FCC approves program to help poor families overcome digital divide during pandemic

‘Life-Changer for Millions’

“As the pandemic nears its one-year mark, it’s only gotten harder for many people to afford essential internet connections to the remote learning, work, and healthcare services they need.”

by Jessica Corbett, staff writer
February 27, 2021


Eight-year-old Indi Pineau, a third grader in Lakewood, Colorado’s Jeffco Public Schools, participates in her first day of online learning in her room at her family’s home on March 17, 2020. (Photo: RJ Sangosti/MediaNews Group/The Denver Post via Getty Images) 


Advocates for boosting access to high-speed internet on Friday welcomed a unanimous vote by the Federal Communications Commission establishing the Emergency Broadband Benefit Program to help low-income households across the country get and stay online during the coronavirus pandemic.

Under the $3.2 billion program, for which Congress allocated funding in the December relief package, eligible households will get discounts of up to $50 a month for broadband service. On tribal lands, the discount is $75 a month. Families will also be given a one-time discount of up to $100 for a computer or tablet.

The EBBP is open to Lifeline subscribers, Pell grant recipients, and households that are participating in a broadband provider’s low-income or pandemic relief program, have children qualified for free or reduced-price meals, or have lost substantial income during the past year’s public health and economic crises.

“The importance and impact of bringing the EBB Program online cannot be understated,” declared Access Now U.S. policy manager Eric Null.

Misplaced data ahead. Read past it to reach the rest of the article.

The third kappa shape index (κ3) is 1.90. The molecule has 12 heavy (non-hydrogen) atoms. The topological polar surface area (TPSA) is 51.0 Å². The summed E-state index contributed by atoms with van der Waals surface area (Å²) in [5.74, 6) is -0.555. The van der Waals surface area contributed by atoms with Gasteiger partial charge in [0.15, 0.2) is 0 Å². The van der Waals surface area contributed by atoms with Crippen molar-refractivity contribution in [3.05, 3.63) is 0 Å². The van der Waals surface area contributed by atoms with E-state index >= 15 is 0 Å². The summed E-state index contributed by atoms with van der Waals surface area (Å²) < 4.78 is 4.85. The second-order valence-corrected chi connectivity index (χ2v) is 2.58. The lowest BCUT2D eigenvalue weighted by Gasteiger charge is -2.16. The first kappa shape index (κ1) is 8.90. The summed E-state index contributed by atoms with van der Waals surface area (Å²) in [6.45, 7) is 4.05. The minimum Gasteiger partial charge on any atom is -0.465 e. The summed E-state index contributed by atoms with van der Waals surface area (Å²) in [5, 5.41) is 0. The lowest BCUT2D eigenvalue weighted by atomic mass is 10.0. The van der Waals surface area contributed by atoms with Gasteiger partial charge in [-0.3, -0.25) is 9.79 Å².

“While we are saddened the FCC did not incorporate all of our proposals, codifying these rules is a huge step toward ensuring this money can quickly get into the hands of those most in need of it, especially Black and Indigenous communities of color,” Null said. “We look forward to seeing the program succeed.”

Free Press vice president of policy and general counsel Matt Wood said in a statement that while his organization will be more fully reviewing the order, “it’s great to see the new FCC moving ahead right on time to deliver the promises the Emergency Broadband Benefit Program brings.”

“As the pandemic nears its one-year mark, it’s only gotten harder for many people to afford essential internet connections to the remote learning, work, and healthcare services they need,” noted Wood, whose group has documented how “affordability is the biggest yet most-often overlooked obstacle in overcoming the digital divide.”

“Some 77 million people in this country lack adequate broadband services, which is a particular hardship at a time when a robust home connection is such a lifeline,” he explained. “And this digital divide is far worse for the Black, Brown, and Indigenous communities that have been hit hardest by Covid.”

Even before the pandemic hit, over a third of Black, Latinx, and Indigenous people across the United States lacked wired connections at home, according to Free Press. Common Dreams has previously reported, the public health crisis has bolstered the case for treating the internet as a public utility like water and electricity.